"EXPLANATIONS for the origins of human religiosity have not escaped the immense fecundity of Charles Darwin’s theory of evolution. Many proposals address why people have believed in gods and other worlds as far back as archaeologists can see. To date, two ideas have tended to dominate.
One is that Homo sapiens needed “big gods” to survive. These deities threatened to punish people for their wrongs, with the upshot that large groups worked better together. It sounds plausible, except that our ancestors lived in large groups long before punishing big gods emerged; so the proposal nowadays is widely criticised.A second idea is that early humans were superstitious: they were readily inclined to interpret a rustle of leaves, say, as the movement of a spirit. They were wrong, it is presumed, but that doesn’t matter, because, every so often, a rustle of leaves had a real cause: it signalled the presence of predators. Evolution, therefore, selected for the superstitious because they survived."

But these two ideas have weaknesses, so:

"IN SHORT, the field is ready for a new hypothesis, and another is now gaining ground. Moreover, this hypothesis appeals not only to evolutionary biologists but also to sociologists and theologians. It feels less reductive than its predecessors, and may well cast light on human religiosity today, as well as in times gone by.Leading its development is the Oxford evolutionary psychologist Professor Robin Dunbar. A recent meeting of the International Society for Science and Religion brought together experts in science and theology as well as archaeology and psychology. It made for a fascinating few days.The proposal might be called “the trance hypothesis”. In the middle palaeolithic period, perhaps 200,000 years ago, humans started to realise that they could induce altered states of consciousness. It marked a step change from the capacity to experience awe and wonder, which is something that we probably share with our primate cousins and other animals. The control of ecstatic states meant that what was revealed could be intentionally explored."

I will leave you to read on to get the further detail needed to complete the explanation of this new hypothesis. Moreover, Mark Vernon offers some striking thoughts about the difference between "spiritual/spirituality" and "religious/religion" worth noting in our age when we are concerned with how we reach people with the gospel or (so to speak) reach the gospel embedded in people already.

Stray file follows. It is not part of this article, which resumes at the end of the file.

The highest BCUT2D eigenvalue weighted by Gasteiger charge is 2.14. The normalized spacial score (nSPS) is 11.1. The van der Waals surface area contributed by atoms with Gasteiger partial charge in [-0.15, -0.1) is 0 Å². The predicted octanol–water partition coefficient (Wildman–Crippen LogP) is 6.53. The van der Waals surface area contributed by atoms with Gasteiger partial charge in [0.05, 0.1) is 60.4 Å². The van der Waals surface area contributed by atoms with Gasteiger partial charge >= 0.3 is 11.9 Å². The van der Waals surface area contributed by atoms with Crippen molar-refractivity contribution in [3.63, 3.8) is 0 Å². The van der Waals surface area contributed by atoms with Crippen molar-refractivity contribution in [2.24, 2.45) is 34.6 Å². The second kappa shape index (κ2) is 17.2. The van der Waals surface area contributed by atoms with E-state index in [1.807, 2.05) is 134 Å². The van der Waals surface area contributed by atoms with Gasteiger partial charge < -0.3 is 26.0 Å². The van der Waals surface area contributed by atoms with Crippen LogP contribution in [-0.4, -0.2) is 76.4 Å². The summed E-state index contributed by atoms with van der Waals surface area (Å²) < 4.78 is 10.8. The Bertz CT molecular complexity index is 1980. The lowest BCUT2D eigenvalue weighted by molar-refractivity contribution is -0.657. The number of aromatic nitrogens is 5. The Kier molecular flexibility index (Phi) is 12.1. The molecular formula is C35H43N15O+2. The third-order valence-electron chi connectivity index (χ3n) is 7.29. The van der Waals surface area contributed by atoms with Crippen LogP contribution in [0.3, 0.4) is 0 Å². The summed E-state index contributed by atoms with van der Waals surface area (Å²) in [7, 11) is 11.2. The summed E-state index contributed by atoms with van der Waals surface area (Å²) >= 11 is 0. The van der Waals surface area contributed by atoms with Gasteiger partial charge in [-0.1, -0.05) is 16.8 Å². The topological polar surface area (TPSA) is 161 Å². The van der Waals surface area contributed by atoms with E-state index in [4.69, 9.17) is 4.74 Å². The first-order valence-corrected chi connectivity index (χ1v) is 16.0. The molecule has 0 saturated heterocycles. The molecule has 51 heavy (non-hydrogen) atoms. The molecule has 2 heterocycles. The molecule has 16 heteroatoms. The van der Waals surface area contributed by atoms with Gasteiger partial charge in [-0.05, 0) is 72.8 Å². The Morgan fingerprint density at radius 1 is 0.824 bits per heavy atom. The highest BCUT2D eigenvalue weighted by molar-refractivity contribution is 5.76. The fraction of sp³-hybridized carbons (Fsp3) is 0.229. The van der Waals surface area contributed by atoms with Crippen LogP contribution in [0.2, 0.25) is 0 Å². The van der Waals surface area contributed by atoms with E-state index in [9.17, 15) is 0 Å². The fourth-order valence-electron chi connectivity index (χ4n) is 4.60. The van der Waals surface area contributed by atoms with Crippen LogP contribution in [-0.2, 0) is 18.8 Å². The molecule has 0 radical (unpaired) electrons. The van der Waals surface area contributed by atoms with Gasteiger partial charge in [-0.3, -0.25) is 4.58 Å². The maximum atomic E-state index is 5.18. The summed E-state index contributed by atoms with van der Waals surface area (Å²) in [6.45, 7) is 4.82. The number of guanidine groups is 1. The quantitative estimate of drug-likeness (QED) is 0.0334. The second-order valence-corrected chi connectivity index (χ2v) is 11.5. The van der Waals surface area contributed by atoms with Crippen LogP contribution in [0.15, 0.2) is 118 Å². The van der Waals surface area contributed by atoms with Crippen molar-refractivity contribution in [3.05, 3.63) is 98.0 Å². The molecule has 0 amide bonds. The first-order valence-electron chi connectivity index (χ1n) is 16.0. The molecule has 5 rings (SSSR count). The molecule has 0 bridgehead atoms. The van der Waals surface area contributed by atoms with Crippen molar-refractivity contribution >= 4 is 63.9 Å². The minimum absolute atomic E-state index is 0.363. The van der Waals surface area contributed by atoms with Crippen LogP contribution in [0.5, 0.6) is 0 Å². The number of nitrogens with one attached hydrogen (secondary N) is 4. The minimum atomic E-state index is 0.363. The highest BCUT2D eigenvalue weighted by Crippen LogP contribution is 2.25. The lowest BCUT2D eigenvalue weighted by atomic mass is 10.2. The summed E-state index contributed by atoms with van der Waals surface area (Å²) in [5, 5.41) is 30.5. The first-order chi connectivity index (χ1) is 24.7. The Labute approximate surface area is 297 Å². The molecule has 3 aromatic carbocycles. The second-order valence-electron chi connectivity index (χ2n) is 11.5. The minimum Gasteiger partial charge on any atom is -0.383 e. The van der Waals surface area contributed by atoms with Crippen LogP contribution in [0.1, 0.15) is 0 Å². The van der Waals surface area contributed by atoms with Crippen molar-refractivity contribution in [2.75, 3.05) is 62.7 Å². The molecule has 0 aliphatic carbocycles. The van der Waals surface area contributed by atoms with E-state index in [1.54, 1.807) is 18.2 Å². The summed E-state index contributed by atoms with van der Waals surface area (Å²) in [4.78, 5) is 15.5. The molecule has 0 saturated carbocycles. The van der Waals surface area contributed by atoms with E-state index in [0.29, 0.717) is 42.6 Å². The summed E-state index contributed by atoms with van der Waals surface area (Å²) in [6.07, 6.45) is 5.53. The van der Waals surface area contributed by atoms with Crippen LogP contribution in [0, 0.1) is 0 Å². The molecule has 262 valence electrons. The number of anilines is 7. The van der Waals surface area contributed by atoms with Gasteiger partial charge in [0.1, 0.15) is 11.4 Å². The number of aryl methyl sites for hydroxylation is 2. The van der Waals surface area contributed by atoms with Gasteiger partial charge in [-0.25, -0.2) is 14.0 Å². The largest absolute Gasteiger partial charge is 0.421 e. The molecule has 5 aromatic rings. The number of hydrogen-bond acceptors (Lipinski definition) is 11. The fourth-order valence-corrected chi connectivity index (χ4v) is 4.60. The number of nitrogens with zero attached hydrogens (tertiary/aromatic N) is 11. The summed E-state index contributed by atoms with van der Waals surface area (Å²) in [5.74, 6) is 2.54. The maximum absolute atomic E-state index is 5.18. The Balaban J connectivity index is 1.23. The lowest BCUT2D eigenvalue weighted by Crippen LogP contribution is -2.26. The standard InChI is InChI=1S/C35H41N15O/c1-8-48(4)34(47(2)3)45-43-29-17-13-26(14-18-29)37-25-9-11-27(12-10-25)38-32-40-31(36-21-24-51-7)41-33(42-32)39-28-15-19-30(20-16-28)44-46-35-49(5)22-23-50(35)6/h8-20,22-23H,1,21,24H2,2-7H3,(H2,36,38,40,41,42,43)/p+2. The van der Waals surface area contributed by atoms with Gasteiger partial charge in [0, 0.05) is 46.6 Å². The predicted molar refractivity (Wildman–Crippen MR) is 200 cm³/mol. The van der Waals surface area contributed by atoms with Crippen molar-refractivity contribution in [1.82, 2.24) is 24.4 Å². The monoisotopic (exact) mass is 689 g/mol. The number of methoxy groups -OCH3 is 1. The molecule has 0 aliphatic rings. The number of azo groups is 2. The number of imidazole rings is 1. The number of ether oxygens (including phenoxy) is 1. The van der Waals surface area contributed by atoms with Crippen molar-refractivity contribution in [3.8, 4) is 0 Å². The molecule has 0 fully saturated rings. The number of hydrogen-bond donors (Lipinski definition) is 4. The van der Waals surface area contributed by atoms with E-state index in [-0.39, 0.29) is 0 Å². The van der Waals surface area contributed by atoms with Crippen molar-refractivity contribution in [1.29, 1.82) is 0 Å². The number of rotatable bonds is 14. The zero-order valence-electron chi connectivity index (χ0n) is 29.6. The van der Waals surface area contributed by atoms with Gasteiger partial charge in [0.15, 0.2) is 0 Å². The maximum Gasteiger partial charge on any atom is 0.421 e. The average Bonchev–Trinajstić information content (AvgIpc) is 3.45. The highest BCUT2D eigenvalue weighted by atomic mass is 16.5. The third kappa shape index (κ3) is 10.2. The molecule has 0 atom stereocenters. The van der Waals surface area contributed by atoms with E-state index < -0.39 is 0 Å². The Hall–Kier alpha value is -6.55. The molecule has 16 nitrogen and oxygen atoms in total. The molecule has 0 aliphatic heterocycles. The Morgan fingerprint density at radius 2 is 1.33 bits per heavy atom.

My question goes something like this (remembering that I am a bear of small brain and questions about how our faith developed in respect of the prophet Charles Darwin are at the edge of my linguistic, philosophical and theological competency):

If we accept that some such hypothesis as introduced above explains how, along the way of our biological development as homo sapiens, we reached a state in which we could consciously articulate religious thoughts and insights, on what grounds do we then discern that at least some of those thoughts and insights are "not our own" but come to us from outside of ourselves as a newly emerging community of religiously conscious people?

That is, how do we as evolving animals determine that we have received revelation, that God/gods are not our invention?

Monday, September 9, 2019

Mission for an asset rich cash poor church?

We held our Diocesan Synod over the last days of the past week - my first as President of the Synod. It was a full Synod - we finished a few minutes before the designated finishing time of 5 pm on Saturday. It was a helpful Synod - to me at least - because it helped chart some directions over the next twelve months in respect of strategy and planning for action towards my stated big theme for the Diocese: Regeneration through Christ.

In due course and through our official Diocesan media we will report on the Synod. Here I want to reflect generally on an aspect of church life, perhaps more peculiar to Anglican churches than other churches in Aotearoa New Zealand, which various discussions in the Synod touched on. This is the question of funding mission (say, new outreaches into society) and church development (say, building a larger church for a growing congregation to gather in) when the funds do not appear to be available, yet the overall assets of the church (in this case, a Diocese or region) are considerable.

Other ways of putting this include:
- We are asset rich and cash poor.
- We have churches in the wrong places in respect of how housing has developed in the past 50 years; what if we sold all our churches and started again?
- Why own church buildings at all when they consume so many dollars maintaining and repairing them and take up so much administrative time and energy?

But putting things like that raises the inevitable questions of what can and cannot be done.

For instance:
- can a Diocese make a plan, sell buildings over here and build new buildings over there? (Answer, in Anglican polity: mostly a resounding, No!)
- what difference does the heritage status of a building make to what might happen to it? (With related question of cemeteries on church land ...)
- would we settle for always using rented properties rather than properties we own?

On the one hand, it is pretty simple to put up so many questions and raise various issues so that we do nothing to change the status quo.

On the other hand, there is a will to find a way forward and an urgency pressing upon us to change the status quo.

As we sometimes observe to ourselves hereabouts, there is no point in being the last Anglican in the Diocese of Christchurch wondering what to do with several hundred million dollars of real estate.